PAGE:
More developers seen going to provinces for township projects
Property consulting firm Colliers International sees property developers embarking on more township projects outside Metro Manila in view of increased demand from households and the revitalized infrastructure projects of the government.
The average size of a typical township is 10 hectares, incorporating different property formats such as residential buildings, office, retail and, if possible, a medical mall.
The lack of available office and retail space in Metro Manila is encouraging developers to build townships in provinces such as Cavite in southern Luzon and Pampanga in northern Luzon, Colliers noted.
In an interview yesterday, Colliers research manager Joey Bondoc said the vacancy rates in the office property segment were 13 percent of existing available space in Quezon City; 3 percent, Fort Bonifacio, and 1 percent in Makati.
“We expect them to go north of Metro Manila, and build more townships and office space in Bulacan and Pampanga and also, in Cavite and Laguna in the south,” Bondoc said.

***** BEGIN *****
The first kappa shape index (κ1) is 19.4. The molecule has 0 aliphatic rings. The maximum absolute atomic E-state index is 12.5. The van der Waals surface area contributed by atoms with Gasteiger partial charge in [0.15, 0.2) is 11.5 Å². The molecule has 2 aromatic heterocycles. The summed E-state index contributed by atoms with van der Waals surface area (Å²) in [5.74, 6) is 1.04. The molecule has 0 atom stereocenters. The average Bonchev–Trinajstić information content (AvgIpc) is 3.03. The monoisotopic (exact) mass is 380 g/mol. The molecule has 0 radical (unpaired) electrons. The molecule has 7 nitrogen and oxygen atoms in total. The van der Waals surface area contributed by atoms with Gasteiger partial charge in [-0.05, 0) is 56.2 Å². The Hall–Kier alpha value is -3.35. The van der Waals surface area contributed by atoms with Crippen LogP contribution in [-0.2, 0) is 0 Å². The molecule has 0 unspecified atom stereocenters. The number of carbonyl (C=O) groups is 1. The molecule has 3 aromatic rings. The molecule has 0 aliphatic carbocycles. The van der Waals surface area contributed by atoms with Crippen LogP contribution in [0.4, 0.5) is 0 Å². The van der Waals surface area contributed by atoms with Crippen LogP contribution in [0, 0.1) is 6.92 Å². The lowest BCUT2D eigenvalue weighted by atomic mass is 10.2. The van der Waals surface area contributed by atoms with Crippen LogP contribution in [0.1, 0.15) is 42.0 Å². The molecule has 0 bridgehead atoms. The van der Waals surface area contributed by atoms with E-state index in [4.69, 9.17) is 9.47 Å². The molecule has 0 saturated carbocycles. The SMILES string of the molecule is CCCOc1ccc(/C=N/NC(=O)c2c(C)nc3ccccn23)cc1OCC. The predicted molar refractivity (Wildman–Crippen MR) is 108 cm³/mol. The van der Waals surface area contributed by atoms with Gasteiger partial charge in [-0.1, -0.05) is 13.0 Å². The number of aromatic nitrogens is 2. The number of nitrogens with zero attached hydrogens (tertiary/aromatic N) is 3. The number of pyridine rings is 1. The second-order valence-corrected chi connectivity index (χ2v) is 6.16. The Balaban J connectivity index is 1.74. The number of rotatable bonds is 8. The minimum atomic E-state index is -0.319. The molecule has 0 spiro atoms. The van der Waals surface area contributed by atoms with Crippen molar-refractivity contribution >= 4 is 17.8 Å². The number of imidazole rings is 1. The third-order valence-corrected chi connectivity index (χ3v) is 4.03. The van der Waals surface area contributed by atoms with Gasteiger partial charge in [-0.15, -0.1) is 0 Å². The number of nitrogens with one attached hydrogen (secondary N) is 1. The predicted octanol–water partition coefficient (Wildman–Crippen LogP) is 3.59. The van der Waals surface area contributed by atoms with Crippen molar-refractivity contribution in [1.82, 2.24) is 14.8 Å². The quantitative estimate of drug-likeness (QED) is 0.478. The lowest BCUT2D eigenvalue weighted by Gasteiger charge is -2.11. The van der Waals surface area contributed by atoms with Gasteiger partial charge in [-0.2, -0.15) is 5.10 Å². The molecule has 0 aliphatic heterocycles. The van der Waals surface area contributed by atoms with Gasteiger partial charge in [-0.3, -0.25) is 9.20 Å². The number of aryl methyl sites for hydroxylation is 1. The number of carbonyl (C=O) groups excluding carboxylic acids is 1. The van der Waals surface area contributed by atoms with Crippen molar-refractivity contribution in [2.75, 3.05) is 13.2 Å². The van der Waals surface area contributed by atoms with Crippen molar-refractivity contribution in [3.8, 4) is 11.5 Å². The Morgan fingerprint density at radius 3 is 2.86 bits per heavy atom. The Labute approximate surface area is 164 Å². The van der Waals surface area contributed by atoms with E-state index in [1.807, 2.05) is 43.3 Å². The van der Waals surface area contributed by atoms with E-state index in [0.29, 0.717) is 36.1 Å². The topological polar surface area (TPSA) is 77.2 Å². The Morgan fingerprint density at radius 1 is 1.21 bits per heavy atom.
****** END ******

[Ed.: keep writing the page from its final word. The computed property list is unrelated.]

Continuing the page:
Overall, Bondoc said that with the growing disposable income of Filipinos driven by remittances and the business process outsourcing (BPO) industry, a lot of malls were expected to branch out in the provinces.
“Colliers believes that the Duterte administration’s decentralization thrust anchored on the implementation of major public infrastructure projects should entice developers to aggressively pursue integrated communities outside Metro Manila,” Colliers said in a press statement.
Meanwhile, while land inventory for development within the metropolis is getting scarce, Bondoc said parcels of donated land in the Ortigas and Pasig areas might be made available for “reacquisition.” He was referring to pieces of land donated by developers to the government in the past but which they might have the option to reacquire.
“Some developers have donated parcels of land to certain government agencies, and we recommend to them to visit the option of reacquiring those properties. Even if these pieces of land cost much higher now, they would still be able to realize higher returns,” he said.
The value of the donated land is seen appreciating by about 10 to 15 percent annually, depending on the location.
“If (the government) believes it needs to raise additional revenues aside from the additional taxes that will (be raised) under the tax reform program, then it should consider the option of bidding out these properties,” Bondoc said.—ODELINNE JAN LINA